Equations of lines through a point and tangent to a function?

Homework Statement

Find the equations of all the lines through the origin that are tangent to the curve y = (some complicated cubic function)

I looked up the question in google and found a much simpler example, y = x^2 passing through (1,-1). However, I don't even get what's going on with this example even though its much more basic.

The Attempt at a Solution

I know the equations of a straight line are derived simply by slope = m = rise/run

And i'm given a point (1, -1). All I need is a slope.

The function i'm given is f(x) = x^2

I can take the derivative of f(x) to get f'(x) = 2x = Mtangent

So now I have a slope for the point (1, -1)

So I can create the equation 2x = y+1/x-1

So assuming i'm on the correct path up until this point, this is where I begin to get confused. If i'm given a point (1, -1) and a slope of say, m = 2, I can get slope intercept form of y = 8x - 9.

However, the actual Mtangent slope I have is 2x and that gives me the equation
[2x^2 - 2x -1 = y] which seems to be an equation of a curve.

But I think my goal is to find the equation of a line, not a curve. Where is my confusion? What does [2x^2 -2x - 1 = y] represent? And how would I actually get the equation of a line?

What ##f'(x)## represents is the slope of the curve represented by the function ##f## at the point ##(x, f(x))##. That is, for ##f(x)=x^3,## we have ##f'(x)=3x^2## and given a point ##(2, 8)## we can say that the slope of the graph of ##f## at this point is the value of the function's derivative ##f'(2)=12##.

But you chose a point, (2,8), that happens to exist on the graph x^3?

In my question, the point (1, -1), does not exist on the graph x^2

I'm not asking what a derivative represents, I think what i'm asking about is the equation created from taking the derivative and setting the derivative equal to a point that does not exist on the graph.

I am trying to figure out how to create an equation that connects a point on a coordinate system to a point that is tangent to the graph f(x) = x^2

EDIT: Or maybe i'm misunderstanding your response, i'm not sure.

Last edited:
Oh, my bad. Just write (-1) - f(x) = f'(x) (1 - x), so -1 - x2 = 2x(1 - x), and solving gives you x2 - 2x - 1 = 0. Both roots should lead you to valid solutions in this case.

Edit: This equation is from the point-slope formula and from knowing that m = f'(x), so you're basically solving for an x that produces a line with slope 2x which intercepts (x, x2) and (1, -1).

Last edited:
Oh, my bad. Just write (-1) - f(x) = f'(x) (1 - x), so -1 - x2 = 2x(1 - x), and solving gives you x2 - 2x - 1 = 0. Both roots should lead you to valid solutions in this case.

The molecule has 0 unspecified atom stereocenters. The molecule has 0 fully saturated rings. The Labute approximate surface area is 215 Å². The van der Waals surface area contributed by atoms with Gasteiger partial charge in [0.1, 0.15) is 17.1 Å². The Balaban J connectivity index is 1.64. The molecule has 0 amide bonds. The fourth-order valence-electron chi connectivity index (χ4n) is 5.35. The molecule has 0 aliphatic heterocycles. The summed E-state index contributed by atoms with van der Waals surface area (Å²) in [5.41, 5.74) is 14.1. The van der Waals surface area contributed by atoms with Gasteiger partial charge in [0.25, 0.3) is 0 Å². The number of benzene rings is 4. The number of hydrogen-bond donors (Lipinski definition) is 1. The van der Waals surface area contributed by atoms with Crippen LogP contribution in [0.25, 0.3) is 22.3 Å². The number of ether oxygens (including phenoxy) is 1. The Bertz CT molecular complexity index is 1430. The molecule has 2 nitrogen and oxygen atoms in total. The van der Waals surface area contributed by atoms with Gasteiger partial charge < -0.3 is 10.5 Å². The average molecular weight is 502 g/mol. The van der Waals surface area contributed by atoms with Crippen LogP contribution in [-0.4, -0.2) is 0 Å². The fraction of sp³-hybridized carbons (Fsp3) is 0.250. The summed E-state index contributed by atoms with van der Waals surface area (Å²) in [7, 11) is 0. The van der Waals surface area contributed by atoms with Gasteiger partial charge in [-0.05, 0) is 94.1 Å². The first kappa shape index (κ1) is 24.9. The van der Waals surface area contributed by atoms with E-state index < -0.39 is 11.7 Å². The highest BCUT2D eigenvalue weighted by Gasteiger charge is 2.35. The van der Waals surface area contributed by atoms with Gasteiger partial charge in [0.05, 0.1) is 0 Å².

Edit: This equation is from the point-slope formula and from knowing that m = f'(x), so you're basically solving for an x that produces a line with slope 2x which intercepts (x, x2) and (1, -1).

Okay, that seems exactly as I already did, the difference being that I chose points (1,-1) and a random point (x,y), just as the slope is written rise/run = y-y/x-x. And you chose points (1,-1) and (x,x^2).

Does that mean that my [2x^2 -2x - 1 = y] and your [x^2 - 2x - 1 = 0] are equivelent somehow? When I graph both equations, they are different, but I see that if I substitute x^2 for y and bring it to the other side, i'll get the same equation that you produced.

Also, as per my original confusion, I thought point slope formula was a formula that represents a line. Are you saying the point slope formula represents parabolas also?

EDIT: okay, I just solved for both roots and got 1+√2 and 1-√2. Those are both points on the x axis, but what do they mean? Are they x intercepts to the lines I am trying to create an equation for?

EDIT: okay, looking at the website where I got this sample problem is starting help me figure out the last parts. However it ends up showing me the coordinates of the points on the equation fx = x^2 where the line is tangent. But my goal is not to find two points on the graph, by goal is to find an equation of the line. Would I just use those coordinates to come up with the equation?

Last edited:
Okay, so I have this equation: y-y=m(x-x), I have always seen it when a textbook is talking about straight lines. However, now it is being used to get y-(-1)=(2x)(x-1). Where this clearly seems not to be representing a straight line. First of all, a slope is a constant while the m = slope variable here is not a constant because it contains an x.

Okay so i think i get it a little bit, am I supposed to go from a general derivative to an exact slope? And the only way to do that is by finding some x value that will make that 2x turn into some constant slope?

Yeah, you're almost there.

Letting x = 1+√2 gives you an equation for a line

y - (3 + 2√2) = (2 + 2√2)(x - (1+√2)).

Plugging in (1, -1) for (x, y) shows that this line contains (1, -1). This line crosses through (1+√2, f(1+√2)) and has slope f'(1+√2), so it is tangent to the graph f at that point.

y - y1 = m(x - x1) is indeed the equation for a line, provided m, x1, y1 are constants. To find the correct constants, you can solve for them as I've done above.

HallsofIvy
Any line through (1, 1) is of the form y= m(x- 1)- 1. If that is tangent to y= f(x) at some point $(x_0, y_0)$ (it is a very bad idea to use just "x" both for the variable and a specific value), then you must have $m(x_0- 1)+ 1= f(x_0)$ (so that it touches the graph) and $m= f'(x_0)$ (so that it is tangent there). That gives you two equations to solve for m and $x_0$.
In your $f(x)= x^2$ example that would be $m(x_0- 1)+ 1= x_0^2$ and $m= 2x_0$. Replace m in the first equation by $2x_0$ to get $2x_0^2- 2x_0+ 1= x_0^2$, a quadratic equation for $x_0$.
(In fact, that equation is just $(x_0- 1)^2= 0$ which has the single root $x_0= 1$. That's because the line is tangent and does not cross through the graph.)